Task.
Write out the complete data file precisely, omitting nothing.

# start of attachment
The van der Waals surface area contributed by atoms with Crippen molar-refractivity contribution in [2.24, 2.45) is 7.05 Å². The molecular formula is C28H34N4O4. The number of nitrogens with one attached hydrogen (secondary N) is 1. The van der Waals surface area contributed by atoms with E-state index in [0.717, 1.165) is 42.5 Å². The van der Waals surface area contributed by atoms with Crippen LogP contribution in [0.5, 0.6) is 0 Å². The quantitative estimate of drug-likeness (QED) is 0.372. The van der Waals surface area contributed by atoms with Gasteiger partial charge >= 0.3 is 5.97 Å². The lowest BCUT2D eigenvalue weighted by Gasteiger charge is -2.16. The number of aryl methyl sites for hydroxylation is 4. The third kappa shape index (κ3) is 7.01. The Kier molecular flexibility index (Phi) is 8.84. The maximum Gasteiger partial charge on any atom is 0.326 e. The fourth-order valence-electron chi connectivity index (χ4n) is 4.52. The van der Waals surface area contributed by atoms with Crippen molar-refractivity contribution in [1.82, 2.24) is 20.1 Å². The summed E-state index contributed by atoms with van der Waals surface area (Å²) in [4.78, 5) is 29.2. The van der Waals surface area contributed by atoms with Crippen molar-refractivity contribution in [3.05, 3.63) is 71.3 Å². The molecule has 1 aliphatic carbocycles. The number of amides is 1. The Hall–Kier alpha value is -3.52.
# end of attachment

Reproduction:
The van der Waals surface area contributed by atoms with Crippen molar-refractivity contribution in [2.24, 2.45) is 7.05 Å². The molecular formula is C28H34N4O4. The number of nitrogens with one attached hydrogen (secondary N) is 1. The van der Waals surface area contributed by atoms with E-state index in [0.717, 1.165) is 42.5 Å². The van der Waals surface area contributed by atoms with Crippen LogP contribution in [0.5, 0.6) is 0 Å². The quantitative estimate of drug-likeness (QED) is 0.372. The van der Waals surface area contributed by atoms with Gasteiger partial charge >= 0.3 is 5.97 Å². The lowest BCUT2D eigenvalue weighted by Gasteiger charge is -2.16. The number of aryl methyl sites for hydroxylation is 4. The third kappa shape index (κ3) is 7.01. The Kier molecular flexibility index (Phi) is 8.84. The maximum Gasteiger partial charge on any atom is 0.326 e. The fourth-order valence-electron chi connectivity index (χ4n) is 4.52. The van der Waals surface area contributed by atoms with Crippen molar-refractivity contribution in [1.82, 2.24) is 20.1 Å². The summed E-state index contributed by atoms with van der Waals surface area (Å²) in [4.78, 5) is 29.2. The van der Waals surface area contributed by atoms with Crippen molar-refractivity contribution in [3.05, 3.63) is 71.3 Å². The molecule has 1 aliphatic carbocycles. The number of amides is 1. The Hall–Kier alpha value is -3.52.